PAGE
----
May 06, 2008

Numbing Hot Shrimp with Chinese Broccoli


for the sauce:
2 teaspoon palm sugar
2 teaspoons dark soy sauce
2 teaspoons light soy sauce
2 teaspoons black vinegar
1 teaspoon cornstarch
1 teaspoon black sesame oil
1 teaspoon shaoxing

everything else:
1 lb Chinese Broccoli, cut into manageable pieces
1 lb peeled medium sized shrimp
3 garlic cloves, minced
2 inch knob ginger, grated
2 shallots, minced
1 tablespoon whole Sichuan peppercorns
2 tablespoons canola oil
10 dried Chinese red chilies, cut in half and seeds discarded
5 dried shiitake mushrooms, rehydrated and sliced thinly

to serve:
hot white rice

Whisk together all of the sauce ingredients in a small bowl and set aside. Heat the oil in a wok or skillet. When the oil is hot add the chiles and peppercorns and stir-fry for a few seconds until they are fragrant, breaking the peppercorns a bit with the back of a spoon. Next, add the shallot, rehydrated mushrooms, garlic, and ginger and stir-fry for an additional minute. Add the shrimp and vegetables and stir-fry for a few minutes. When the shrimp is almost fully cooked, pour in the sauce and stir-fry, taking care that the sauce is evenly distributed, until the shrimp is fully cooked and pink.

My thoughts:
Sichuan (AKA Szechwan, Szechuan) peppercorns, are the last culinary coup around these parts. Finally located* after many, many months of searching local shops, I finally got to experiment with them. While they may be called "peppercorns", it is a bit of a misnomer as they are actually the outer pod (the seeds are removed) of a fruit and aren't related to chiles or pepper. They are used in many spicy dishes but they are not what is generally thought of as hot and don't have a pungent aroma like chiles. They do have sort of citrus flavor. So if they are not hot, then why are they used so frequently in spicy dishes? They have a chemical that causes an interesting tingle and numbness in the mouth that really sets off any sort of spiciness. It's not a "fresh from the dentist" numbness but sort of a subtle almost cooling, tingle in your mouth and throat. Adding the dried red chiles to the dish creates a meal that is pleasantly spicy but not burn-your-mouth hot.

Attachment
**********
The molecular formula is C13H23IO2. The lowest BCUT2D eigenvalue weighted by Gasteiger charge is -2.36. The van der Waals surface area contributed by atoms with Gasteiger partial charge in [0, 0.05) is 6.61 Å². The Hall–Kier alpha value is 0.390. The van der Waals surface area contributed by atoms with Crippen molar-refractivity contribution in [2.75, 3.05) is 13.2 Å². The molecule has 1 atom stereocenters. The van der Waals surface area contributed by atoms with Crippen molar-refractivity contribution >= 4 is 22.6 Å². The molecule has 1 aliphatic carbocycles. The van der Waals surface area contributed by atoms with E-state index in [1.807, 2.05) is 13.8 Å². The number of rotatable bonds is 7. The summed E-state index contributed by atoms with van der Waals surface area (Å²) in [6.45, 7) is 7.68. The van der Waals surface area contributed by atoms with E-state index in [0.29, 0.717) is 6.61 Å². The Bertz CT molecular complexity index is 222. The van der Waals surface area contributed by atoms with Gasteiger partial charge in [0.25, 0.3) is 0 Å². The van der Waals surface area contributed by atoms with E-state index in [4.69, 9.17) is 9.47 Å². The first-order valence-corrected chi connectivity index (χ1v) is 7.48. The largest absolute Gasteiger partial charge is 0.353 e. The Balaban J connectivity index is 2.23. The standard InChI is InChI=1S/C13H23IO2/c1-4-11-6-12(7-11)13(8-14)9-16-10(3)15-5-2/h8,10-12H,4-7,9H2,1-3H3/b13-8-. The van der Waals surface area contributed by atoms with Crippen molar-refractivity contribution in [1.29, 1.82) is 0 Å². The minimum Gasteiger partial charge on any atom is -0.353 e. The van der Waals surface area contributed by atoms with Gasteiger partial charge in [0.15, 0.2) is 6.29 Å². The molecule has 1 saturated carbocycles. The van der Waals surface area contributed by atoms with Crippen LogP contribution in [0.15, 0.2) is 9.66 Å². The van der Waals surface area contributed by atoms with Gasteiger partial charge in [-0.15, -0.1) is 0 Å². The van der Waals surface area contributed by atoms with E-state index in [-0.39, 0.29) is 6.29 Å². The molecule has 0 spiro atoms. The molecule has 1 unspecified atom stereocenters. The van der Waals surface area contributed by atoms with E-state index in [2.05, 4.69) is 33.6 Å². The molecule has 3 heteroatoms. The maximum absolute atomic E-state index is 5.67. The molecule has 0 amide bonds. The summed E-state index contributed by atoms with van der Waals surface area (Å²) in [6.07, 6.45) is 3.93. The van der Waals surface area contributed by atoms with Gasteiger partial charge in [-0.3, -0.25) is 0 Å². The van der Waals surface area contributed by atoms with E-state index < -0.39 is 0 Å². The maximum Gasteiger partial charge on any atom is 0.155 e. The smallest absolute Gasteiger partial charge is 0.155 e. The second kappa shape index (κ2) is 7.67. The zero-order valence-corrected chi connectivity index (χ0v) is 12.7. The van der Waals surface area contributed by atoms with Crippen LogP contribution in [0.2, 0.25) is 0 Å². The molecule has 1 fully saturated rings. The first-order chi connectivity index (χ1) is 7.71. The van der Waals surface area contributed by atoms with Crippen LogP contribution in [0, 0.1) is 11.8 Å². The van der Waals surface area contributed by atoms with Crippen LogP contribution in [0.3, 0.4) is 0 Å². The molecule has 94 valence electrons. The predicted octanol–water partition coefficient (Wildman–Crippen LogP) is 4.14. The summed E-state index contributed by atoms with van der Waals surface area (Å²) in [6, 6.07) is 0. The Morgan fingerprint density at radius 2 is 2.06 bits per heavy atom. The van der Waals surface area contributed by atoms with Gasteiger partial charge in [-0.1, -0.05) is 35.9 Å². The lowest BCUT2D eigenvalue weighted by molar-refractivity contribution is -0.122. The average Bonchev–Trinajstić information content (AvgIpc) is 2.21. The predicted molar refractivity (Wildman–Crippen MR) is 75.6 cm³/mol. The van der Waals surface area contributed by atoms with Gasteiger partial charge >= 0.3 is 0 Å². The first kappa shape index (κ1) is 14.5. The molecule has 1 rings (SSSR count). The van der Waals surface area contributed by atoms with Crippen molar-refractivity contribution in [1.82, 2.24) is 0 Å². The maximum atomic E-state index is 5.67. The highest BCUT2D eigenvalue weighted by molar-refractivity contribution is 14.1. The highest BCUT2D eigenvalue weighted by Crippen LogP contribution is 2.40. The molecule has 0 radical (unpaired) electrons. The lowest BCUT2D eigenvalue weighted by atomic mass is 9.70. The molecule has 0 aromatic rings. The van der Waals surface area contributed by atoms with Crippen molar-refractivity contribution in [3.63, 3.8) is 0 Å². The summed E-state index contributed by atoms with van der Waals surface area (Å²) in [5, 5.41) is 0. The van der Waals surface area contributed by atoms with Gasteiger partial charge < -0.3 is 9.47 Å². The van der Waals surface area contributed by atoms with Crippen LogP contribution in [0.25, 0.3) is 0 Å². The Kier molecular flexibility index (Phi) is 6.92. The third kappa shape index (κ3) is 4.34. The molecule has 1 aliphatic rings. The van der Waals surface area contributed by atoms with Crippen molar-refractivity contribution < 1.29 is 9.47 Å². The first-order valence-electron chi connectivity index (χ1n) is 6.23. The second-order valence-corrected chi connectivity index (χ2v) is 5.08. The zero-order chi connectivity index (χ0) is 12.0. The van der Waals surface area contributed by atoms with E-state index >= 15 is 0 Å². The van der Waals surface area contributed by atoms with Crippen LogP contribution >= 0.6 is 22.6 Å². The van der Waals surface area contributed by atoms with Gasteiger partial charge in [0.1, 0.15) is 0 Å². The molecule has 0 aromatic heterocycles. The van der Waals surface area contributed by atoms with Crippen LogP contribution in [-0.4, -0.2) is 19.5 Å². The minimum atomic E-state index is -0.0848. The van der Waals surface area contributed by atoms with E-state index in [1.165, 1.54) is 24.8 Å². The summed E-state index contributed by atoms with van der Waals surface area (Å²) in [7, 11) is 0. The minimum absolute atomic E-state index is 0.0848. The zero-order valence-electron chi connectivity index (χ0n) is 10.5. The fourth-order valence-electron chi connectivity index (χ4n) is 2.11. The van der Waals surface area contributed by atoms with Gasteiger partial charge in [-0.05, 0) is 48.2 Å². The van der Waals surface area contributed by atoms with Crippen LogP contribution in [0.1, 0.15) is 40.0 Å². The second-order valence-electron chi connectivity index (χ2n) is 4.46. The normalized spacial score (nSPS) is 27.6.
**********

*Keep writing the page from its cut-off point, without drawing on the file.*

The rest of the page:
*At Towson Oriental Market, for you locals. Ask at the counter for help because they look a lot like another spice, are not labled in English and the design of the packaging makes it difficult to make out their distinctive shape.